Screen Size: 6.7 inches | Resolution: 2636x1080 | Processor: Qualcomm Snapdragon 855+ | Camera: 12MP/12MP rear, 10MP front | Battery: 3,300mAh

Best Battery Life: Motorola Moto G Power

Moto G Power
What We Like
  • Huge battery capacity

  • Great sound quality

  • Good display

What We Don't Like
  • Heavy and bulky

  • Camera app is slow

  • Lacks NFC

While most modern smartphone batteries can get you through a day of typical use, Motorola's Moto G Power goes a big leap beyond that for those who don't want to make any compromises, with a 5,000mAh battery that can give you more than three days of use on a single charge.

It's one of the biggest batteries in a smartphone, but make no mistake here: the outstanding runtime of the Moto G Power also comes from its more efficient features. Since high-resolution displays, fast processors, advanced cameras, and 5G radios consume a ton of power, you're not going to find any of these here. Instead, you get a 6.4-inch IPS display with an FHD+ (2300x1080) resolution, a Snapdragon 665 CPU, and a pair of fairly basic 16MP cameras on the back. 

Despite all of this, however, the Moto G Power still punches above its weight class. It's considered a budget smartphone, but in addition to its staggering battery life, it still offers fast performance for everything but the most demanding 3D games, excellent LTE and Wi-Fi performance, and great stereo Dolby sound quality. The major weak points here are the camera, which does a decent job under ideal conditions, but falls short when things get a bit more complicated, plus the lack of wireless charging or even fast wired charging. This means that big 5,000mAh cell takes almost two hours to reach a full charge, but since you'll have multiple opportunities to charge it up overnight, that's not nearly as big of a problem as it sounds. 

Screen Size: 6.4 inches | Resolution: 2300x1080 | Processor: Qualcomm Snapdragon 665 | Camera: 16MP/8MP/2MP rear and 16MP front | Battery: 5,000mAh

"I was actually able to get 3+ days of use out of this phone with my regular level of phone calls, texting, web browsing, and app usage." — Jeremy Laukkonen, Product Tester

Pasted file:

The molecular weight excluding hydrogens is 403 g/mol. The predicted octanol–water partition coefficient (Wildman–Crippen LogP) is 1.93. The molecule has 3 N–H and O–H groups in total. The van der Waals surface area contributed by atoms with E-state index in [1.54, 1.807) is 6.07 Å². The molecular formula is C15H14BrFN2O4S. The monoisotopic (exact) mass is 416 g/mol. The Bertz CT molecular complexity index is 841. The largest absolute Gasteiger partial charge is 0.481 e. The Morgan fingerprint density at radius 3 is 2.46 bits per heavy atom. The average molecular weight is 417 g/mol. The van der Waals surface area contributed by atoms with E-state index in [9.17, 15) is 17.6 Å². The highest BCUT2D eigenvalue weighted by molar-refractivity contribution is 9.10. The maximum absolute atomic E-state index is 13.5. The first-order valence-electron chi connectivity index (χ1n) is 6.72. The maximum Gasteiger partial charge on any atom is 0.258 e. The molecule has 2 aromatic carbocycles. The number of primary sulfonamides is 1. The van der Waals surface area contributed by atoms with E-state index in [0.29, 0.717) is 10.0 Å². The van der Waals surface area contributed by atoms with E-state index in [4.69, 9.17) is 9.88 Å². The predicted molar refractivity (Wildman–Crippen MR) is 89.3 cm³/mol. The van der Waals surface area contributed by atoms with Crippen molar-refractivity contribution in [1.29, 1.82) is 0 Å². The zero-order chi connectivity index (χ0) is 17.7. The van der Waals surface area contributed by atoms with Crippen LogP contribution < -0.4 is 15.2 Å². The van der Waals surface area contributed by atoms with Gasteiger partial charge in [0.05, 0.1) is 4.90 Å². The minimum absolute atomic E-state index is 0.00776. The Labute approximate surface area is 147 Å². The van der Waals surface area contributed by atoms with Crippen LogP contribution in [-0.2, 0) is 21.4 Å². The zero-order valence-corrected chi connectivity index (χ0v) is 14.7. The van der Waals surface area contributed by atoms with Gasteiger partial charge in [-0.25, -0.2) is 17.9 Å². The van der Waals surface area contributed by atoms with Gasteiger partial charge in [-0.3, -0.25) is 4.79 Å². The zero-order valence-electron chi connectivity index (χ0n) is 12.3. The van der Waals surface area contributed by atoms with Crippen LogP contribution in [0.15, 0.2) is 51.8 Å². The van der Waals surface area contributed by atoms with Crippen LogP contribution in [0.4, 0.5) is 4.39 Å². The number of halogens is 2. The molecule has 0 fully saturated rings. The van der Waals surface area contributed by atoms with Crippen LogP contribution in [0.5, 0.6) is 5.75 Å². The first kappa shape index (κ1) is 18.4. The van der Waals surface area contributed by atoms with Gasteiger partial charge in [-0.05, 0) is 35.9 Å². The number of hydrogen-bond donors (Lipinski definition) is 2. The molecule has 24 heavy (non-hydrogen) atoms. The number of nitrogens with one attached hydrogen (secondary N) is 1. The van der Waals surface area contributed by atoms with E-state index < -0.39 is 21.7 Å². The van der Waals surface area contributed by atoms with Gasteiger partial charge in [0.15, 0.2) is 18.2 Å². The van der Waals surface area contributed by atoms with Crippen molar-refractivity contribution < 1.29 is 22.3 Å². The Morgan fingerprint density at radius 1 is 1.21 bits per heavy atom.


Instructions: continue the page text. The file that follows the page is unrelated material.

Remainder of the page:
Final Verdict

With a great balance of price, performance, and advanced features, Apple's iPhone 12 and Samsung's Galaxy S21 are the best choices for Apple and Android fans, respectively, but if you don't want to spend a lot to get the best bang for your buck, Apple's iPhone SE offers performance that's really hard to beat.

About our Trusted Experts

Jesse Hollington is a tech journalist with over 10 years of experience writing about technology, with an especially strong expertise in all things iPhone and Apple. Jesse previously served as Editor-in-Chief for iLounge, authored books on the iPod and iTunes, and has published product reviews, editorials, and how-to articles on Forbes, Yahoo, The Independent, and iDropNews.

Andrew Hayward is a Chicago-based writer who has been covering technology and video games since 2006. His areas of expertise include smartphones, wearable gadgets, smart home devices, video games, and esports. 

Yoona Wagener has a background in content and technical writing. She has written for BigTime Software, Idealist Careers, and other small tech companies. Yoona enjoys helping people simplify processes. She has experience providing technical support and help documentation to end users, building websites for small business owners, and offering career advice to social-impact job seekers.

Jeremy Laukkonen is an experienced tech journalist with a background in automotive repair that has taught him the importance of breaking down complex technical subjects in understandable ways. He specializes in VPNs, antivirus, and home electronics, and manages his own automotive blog on the side.


Isn’t Sprint going away now that it’s owned by T-Mobile?